Journalist Gwynne Dyer talks about geo-engineering and climate change in CapU Speaker Series, Capilano University, March 4, 8 p.m. Tickets $20/$17.
We’re losing the race – but we haven’t lost.
Reached at his home in England as he recuperates from a nasty cold, columnist and author Gwynne Dyer is occupied with temperature and time.
Ten or 12 years ago there was still time, he says. Now, with carbon dioxide levels higher than they’ve been in 400,000 years according to NASA research, we need to figure out a way to buy a few more years.
Dyer is currently at work on a book and a film that focus on geo-engineering, which he describes as a way to “artificially intervene” in the Earth’s climate.
“You could win enough additional time to deal – in your slow, clumsy, political complicated way – with stopping the rise in your emissions, stabilizing them and then clawing them back down,” he says.
At the moment there are a hundred contenders and at least two promising geo-engineering initiatives, Dwyer says. The first is solar radiation management.
“Don’t panic, we’re not talking about making it dark,” he adds.
Roughly speaking, the plan involves dusting the stratosphere with sulphur dioxide to reflect enough incoming sunlight to stop the global temperature from crossing the two-degrees threshold.
There are “enormous problems” associated with the idea, Dyer acknowledges.
Besides the notion of convincing the population that a pollutant is the solution to a crisis caused by pollution, there’s the political quandary of creating worldwide consensus.
The other method, cheerfully known as “brightening clouds,” involves spraying seawater particles into low-lying stratocumulus clouds.
The approach could conceivably thicken clouds to the point where they would reflect more sunlight. However, as stratocumulus clouds are mainly found in the tropics, the solution wouldn’t offer much to the Arctic, Dyer adds.
“It’s fraught with dangers and difficulties,” he says of geo-engineering. “I see nothing else left.” And the danger, he adds, is relative.
“Frankly, they’d have to be very dangerous to be more dangerous than the future we face if we don’t,” he says. “We have run out of time to do this simply by cutting emissions.”
It was in 1988 that NASA scientist Jim Hansen testified before the U.S. Congress, stating he was 99 per cent certain that global climate change wasn’t part of a natural cycle. In 1989, prior to writing about environmental “doomsters” and conflating climate with weather, British Prime Minister Margaret Thatcher made an impassioned United Nations speech warning of “irretrievable damage to the atmosphere, to the oceans, to Earth itself.”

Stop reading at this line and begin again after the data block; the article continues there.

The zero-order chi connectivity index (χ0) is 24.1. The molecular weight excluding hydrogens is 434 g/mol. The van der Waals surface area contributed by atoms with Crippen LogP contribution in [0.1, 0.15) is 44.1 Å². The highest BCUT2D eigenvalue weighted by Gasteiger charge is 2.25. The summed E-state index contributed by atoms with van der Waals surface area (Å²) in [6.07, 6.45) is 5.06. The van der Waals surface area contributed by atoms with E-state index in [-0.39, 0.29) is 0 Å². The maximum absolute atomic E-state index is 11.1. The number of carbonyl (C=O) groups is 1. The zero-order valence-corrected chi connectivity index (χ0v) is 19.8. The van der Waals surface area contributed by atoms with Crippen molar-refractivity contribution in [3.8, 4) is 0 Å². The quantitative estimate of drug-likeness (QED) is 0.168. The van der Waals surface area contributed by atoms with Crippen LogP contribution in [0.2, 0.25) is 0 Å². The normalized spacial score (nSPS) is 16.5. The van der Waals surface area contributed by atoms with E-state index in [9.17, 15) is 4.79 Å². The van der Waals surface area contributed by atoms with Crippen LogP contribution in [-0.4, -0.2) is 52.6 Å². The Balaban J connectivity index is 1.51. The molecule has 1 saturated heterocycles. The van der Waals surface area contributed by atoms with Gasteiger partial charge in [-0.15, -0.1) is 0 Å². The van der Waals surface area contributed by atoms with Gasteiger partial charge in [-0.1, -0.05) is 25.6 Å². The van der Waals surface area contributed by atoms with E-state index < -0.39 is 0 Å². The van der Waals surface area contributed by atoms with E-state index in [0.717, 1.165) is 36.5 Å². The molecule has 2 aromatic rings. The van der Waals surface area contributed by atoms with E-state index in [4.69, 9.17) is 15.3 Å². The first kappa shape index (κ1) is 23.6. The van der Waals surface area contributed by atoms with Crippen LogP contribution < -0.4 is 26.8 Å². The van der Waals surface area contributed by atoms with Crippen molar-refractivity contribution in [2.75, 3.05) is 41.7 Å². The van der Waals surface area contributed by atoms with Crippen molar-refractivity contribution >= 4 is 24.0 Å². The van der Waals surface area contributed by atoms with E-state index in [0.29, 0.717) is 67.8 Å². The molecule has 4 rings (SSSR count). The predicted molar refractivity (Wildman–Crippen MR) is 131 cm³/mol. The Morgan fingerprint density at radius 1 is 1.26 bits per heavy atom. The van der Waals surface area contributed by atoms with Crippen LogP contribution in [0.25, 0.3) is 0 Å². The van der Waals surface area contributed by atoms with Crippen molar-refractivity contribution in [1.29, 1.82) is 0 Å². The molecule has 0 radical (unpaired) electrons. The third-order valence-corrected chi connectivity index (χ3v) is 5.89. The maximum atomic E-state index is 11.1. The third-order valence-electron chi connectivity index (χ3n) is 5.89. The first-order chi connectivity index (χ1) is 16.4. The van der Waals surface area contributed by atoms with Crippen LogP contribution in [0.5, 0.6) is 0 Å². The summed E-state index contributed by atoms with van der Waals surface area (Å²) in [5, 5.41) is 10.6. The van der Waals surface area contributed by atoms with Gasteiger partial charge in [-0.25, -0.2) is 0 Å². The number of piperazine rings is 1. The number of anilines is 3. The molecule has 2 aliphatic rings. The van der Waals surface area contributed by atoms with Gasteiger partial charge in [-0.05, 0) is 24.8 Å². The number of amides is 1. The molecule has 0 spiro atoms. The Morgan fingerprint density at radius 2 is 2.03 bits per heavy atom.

There were reasons to be optimistic back then, Dyer says.
“If we kept going we would’ve had this under control. There would be no crisis.”
But action was waylaid by denial.
The first stage of denial was outright. Following the example of the tobacco industry, oil industries “spread doubt and confusion” to convince the public the climate change science was either wrong or exaggerated.
The next stage of denial aimed for uncertainty, suggesting that any action would be premature.
“You can hear that coming out of the Australian prime minister in the last episodes of fire,” Dyer says.
The next stage accepts that climate change is real but then deflects when it comes to action.
“Yes, it’s human caused, it’s all your fault, and what you’ve got to do is stop driving and even better stop eating meat,” Dyer says. And as personal responsibility is prized, it’s business as usual for environmentally ruinous industry.
“They’re just buying time, they know they’re going to lose in the end. But so do we if they go on long enough,” he says.
Reflecting on the future, Dyer pauses. “I wish I was talking differently.”
But, he adds, there is some reason for optimism.
“People are finding that the weather is so weird that they’re starting to take the warnings more seriously,” he says.
And young people, particularly those taught about climate change in school, are demanding action.
“God bless the Swedish girl,” Dyer says, referring to international activist Greta Thunberg. “But it’s more than her.”
This year feels different, Dyer says. And he pledges to keep the conversation going.
“You show up and talk about it whenever and wherever you can,” he says. “If a thousand people do that it makes a dent – and a dent is being made.”